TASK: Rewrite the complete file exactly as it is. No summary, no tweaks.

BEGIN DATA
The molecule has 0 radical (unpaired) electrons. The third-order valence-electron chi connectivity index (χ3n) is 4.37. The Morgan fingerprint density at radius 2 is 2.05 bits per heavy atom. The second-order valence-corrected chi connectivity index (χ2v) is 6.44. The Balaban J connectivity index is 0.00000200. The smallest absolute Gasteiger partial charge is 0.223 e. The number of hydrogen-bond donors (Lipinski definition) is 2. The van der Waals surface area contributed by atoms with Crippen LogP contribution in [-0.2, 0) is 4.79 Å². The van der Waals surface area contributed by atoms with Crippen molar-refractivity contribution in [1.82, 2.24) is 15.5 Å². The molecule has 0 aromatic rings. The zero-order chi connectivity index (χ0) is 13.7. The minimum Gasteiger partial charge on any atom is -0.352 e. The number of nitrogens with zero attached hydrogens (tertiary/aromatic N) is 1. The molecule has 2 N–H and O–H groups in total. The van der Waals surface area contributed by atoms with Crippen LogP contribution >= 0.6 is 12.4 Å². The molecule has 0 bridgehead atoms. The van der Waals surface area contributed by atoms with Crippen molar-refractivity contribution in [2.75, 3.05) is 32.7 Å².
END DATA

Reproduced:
The molecule has 0 radical (unpaired) electrons. The third-order valence-electron chi connectivity index (χ3n) is 4.37. The Morgan fingerprint density at radius 2 is 2.05 bits per heavy atom. The second-order valence-corrected chi connectivity index (χ2v) is 6.44. The Balaban J connectivity index is 0.00000200. The smallest absolute Gasteiger partial charge is 0.223 e. The number of hydrogen-bond donors (Lipinski definition) is 2. The van der Waals surface area contributed by atoms with Crippen LogP contribution in [-0.2, 0) is 4.79 Å². The van der Waals surface area contributed by atoms with Crippen molar-refractivity contribution in [1.82, 2.24) is 15.5 Å². The molecule has 0 aromatic rings. The zero-order chi connectivity index (χ0) is 13.7. The minimum Gasteiger partial charge on any atom is -0.352 e. The number of nitrogens with zero attached hydrogens (tertiary/aromatic N) is 1. The molecule has 2 N–H and O–H groups in total. The van der Waals surface area contributed by atoms with Crippen LogP contribution >= 0.6 is 12.4 Å². The molecule has 0 bridgehead atoms. The van der Waals surface area contributed by atoms with Crippen molar-refractivity contribution in [2.75, 3.05) is 32.7 Å².